As regards to content, the book is just what students require to complement their lectures on language acquisition and access real data. The practical exercises and activities as well as the author's commentaries prove helpful and extremely useful for students to assimilate and apply the more theoretical issues. Likewise, the practical guidelines and suggestions for research projects are detailed and motivating and the further reading sections encourage students to access more advanced literature on the field. The examples and illustrations are relevant, clear and engaging and the fact that the author shares personal experiences related to child language development with the reader makes the issues discussed more accessible. A final comment related to content is that although the book focuses on the acquisition of English and a contrastive analysis with other languages is beyond the scope of the book, some examples from other languages would have been relevant for students.
As for the references included in the text, one gets the impression that the book relies sometimes on references which might be not so relevant in the current debates in language acquisition, such as Radford (1990) in C5 and the claim that functional categories are entirely absent in the early stages of language acquisition. Some other references, although relevant and justified, date back to the 70s and 80s or even earlier and could be replaced by more recent literature on the issue.
The readers' needs and background are well taken care of in that the amount and level of information and its exposure is suitable for undergraduate students. The great number of examples, exercises, sample data and references to general introductory books all cover the students' needs on the subject and help the learning process. As for the author's commentaries on the activities proposed, they are extremely useful and necessary. Although all activities in Section B are followed by a helpful commentary, not all units in Section C have them, which might leave some questions unanswered.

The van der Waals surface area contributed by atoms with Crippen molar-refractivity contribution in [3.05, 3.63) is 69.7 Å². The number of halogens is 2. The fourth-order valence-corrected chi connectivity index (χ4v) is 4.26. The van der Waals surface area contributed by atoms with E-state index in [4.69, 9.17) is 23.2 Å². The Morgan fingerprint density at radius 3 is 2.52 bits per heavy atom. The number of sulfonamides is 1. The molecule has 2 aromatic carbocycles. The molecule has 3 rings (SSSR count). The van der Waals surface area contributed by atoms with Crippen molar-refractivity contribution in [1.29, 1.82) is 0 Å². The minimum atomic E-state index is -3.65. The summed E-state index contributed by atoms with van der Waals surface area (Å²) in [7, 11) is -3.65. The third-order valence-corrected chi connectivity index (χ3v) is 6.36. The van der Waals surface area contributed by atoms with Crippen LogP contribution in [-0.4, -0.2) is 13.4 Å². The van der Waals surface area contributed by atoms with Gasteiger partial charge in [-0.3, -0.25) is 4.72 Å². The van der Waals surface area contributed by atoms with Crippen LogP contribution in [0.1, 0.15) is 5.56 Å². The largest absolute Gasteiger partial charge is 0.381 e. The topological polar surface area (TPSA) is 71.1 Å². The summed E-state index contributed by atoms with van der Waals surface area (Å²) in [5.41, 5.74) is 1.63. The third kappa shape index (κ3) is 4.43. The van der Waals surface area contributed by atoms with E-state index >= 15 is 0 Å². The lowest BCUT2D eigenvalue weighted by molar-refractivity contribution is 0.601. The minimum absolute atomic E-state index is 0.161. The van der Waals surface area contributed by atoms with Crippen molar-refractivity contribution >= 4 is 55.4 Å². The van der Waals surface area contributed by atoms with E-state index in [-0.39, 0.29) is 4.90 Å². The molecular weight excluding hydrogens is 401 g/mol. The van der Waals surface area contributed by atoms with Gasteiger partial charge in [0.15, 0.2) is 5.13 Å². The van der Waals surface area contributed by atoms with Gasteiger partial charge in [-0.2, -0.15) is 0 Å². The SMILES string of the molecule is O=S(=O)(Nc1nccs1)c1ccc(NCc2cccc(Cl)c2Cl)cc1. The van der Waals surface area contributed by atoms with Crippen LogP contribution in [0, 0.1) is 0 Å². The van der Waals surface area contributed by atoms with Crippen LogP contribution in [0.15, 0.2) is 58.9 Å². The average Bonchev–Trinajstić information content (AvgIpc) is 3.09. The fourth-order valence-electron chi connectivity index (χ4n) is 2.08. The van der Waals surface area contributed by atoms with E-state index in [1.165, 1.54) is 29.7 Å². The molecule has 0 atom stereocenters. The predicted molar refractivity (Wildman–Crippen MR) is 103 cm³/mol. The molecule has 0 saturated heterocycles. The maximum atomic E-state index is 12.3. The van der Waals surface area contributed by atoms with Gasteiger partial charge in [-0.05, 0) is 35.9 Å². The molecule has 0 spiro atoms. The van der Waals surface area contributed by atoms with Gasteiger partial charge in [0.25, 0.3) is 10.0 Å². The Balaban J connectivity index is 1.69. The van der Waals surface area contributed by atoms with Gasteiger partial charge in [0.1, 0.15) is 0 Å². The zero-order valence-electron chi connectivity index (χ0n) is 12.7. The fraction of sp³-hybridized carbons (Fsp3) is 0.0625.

The formatting of the book is clear and well-organized and the data are clearly laid out and attractive to the reader. Only a couple of inaccuracies could be found, on pages 61 and 93.
There is no doubt that the aim of this resource book has been fully accomplished and that its overall quality makes it worth reading. Engaging as it is, Child Language opens the door of the fascinating area of language acquisition to students who might think that child language is mere imitation and as such, not worth investigating. Most importantly, the reader is not a passive recipient of knowledge in this book but is invited to actively observe the language acquisition process and experience real data.
Brown, D. (2001) Teaching by principles: An integrated approach to language pedagogy. White Plains, NY: Addison Wesley Longman.
Brown, R. (1973) A First Language: The Early Stages. Cambridge MA: Harvard University Press.
Radford, A. (1990) Syntactic Theory and the Acquisition of Syntax. Oxford: Blackwell.
ABOUT THE REVIEWER:
Elisabet Pladevall is an Assistant Lecturer in the Departament de Filologia Anglesa i Germanística in the Universitat Autònoma de Barcelona, Spain. Her research interests are mainly first and second language acquisition and syntax. She carried out an MA in Linguistics in University College London and an MA in English Studies in Universitat Autònoma de Barcelona. Her two MA theses were on First Language Acquisition (English and Catalan) and she is currently writing her PhD Thesis on Child and Adult Second Language Subject Development.